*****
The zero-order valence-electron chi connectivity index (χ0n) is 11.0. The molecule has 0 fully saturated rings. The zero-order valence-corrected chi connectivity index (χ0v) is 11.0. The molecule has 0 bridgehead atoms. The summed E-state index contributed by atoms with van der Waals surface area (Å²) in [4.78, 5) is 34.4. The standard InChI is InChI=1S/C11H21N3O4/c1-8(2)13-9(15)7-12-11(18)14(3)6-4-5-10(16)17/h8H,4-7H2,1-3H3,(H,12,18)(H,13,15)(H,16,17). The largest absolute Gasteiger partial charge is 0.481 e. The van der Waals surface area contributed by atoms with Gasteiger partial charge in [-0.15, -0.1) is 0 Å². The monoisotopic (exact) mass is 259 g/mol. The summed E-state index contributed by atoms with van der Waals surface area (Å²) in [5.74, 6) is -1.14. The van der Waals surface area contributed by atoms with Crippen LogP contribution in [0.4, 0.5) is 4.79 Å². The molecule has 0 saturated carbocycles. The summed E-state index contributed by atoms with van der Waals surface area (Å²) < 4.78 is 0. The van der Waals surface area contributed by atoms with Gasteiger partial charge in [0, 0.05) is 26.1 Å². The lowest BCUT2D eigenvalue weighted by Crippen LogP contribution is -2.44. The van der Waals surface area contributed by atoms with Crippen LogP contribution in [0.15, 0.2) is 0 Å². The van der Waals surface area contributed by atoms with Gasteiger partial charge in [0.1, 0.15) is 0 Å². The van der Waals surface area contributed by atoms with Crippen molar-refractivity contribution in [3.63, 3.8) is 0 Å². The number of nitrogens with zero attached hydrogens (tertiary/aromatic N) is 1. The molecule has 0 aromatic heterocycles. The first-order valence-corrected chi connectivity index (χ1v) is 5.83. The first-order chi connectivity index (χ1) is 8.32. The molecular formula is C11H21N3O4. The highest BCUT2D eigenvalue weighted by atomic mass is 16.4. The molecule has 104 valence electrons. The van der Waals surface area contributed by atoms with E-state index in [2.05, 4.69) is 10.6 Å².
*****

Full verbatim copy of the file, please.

The zero-order valence-electron chi connectivity index (χ0n) is 11.0. The molecule has 0 fully saturated rings. The zero-order valence-corrected chi connectivity index (χ0v) is 11.0. The molecule has 0 bridgehead atoms. The summed E-state index contributed by atoms with van der Waals surface area (Å²) in [4.78, 5) is 34.4. The standard InChI is InChI=1S/C11H21N3O4/c1-8(2)13-9(15)7-12-11(18)14(3)6-4-5-10(16)17/h8H,4-7H2,1-3H3,(H,12,18)(H,13,15)(H,16,17). The largest absolute Gasteiger partial charge is 0.481 e. The van der Waals surface area contributed by atoms with Gasteiger partial charge in [-0.15, -0.1) is 0 Å². The monoisotopic (exact) mass is 259 g/mol. The summed E-state index contributed by atoms with van der Waals surface area (Å²) in [5.74, 6) is -1.14. The van der Waals surface area contributed by atoms with Crippen LogP contribution in [0.4, 0.5) is 4.79 Å². The molecule has 0 saturated carbocycles. The summed E-state index contributed by atoms with van der Waals surface area (Å²) < 4.78 is 0. The van der Waals surface area contributed by atoms with Gasteiger partial charge in [0, 0.05) is 26.1 Å². The lowest BCUT2D eigenvalue weighted by Crippen LogP contribution is -2.44. The van der Waals surface area contributed by atoms with Crippen LogP contribution in [0.15, 0.2) is 0 Å². The van der Waals surface area contributed by atoms with Gasteiger partial charge in [0.1, 0.15) is 0 Å². The van der Waals surface area contributed by atoms with Crippen molar-refractivity contribution in [3.63, 3.8) is 0 Å². The number of nitrogens with zero attached hydrogens (tertiary/aromatic N) is 1. The molecule has 0 aromatic heterocycles. The first-order valence-corrected chi connectivity index (χ1v) is 5.83. The first-order chi connectivity index (χ1) is 8.32. The molecular formula is C11H21N3O4. The highest BCUT2D eigenvalue weighted by atomic mass is 16.4. The molecule has 104 valence electrons. The van der Waals surface area contributed by atoms with E-state index in [2.05, 4.69) is 10.6 Å².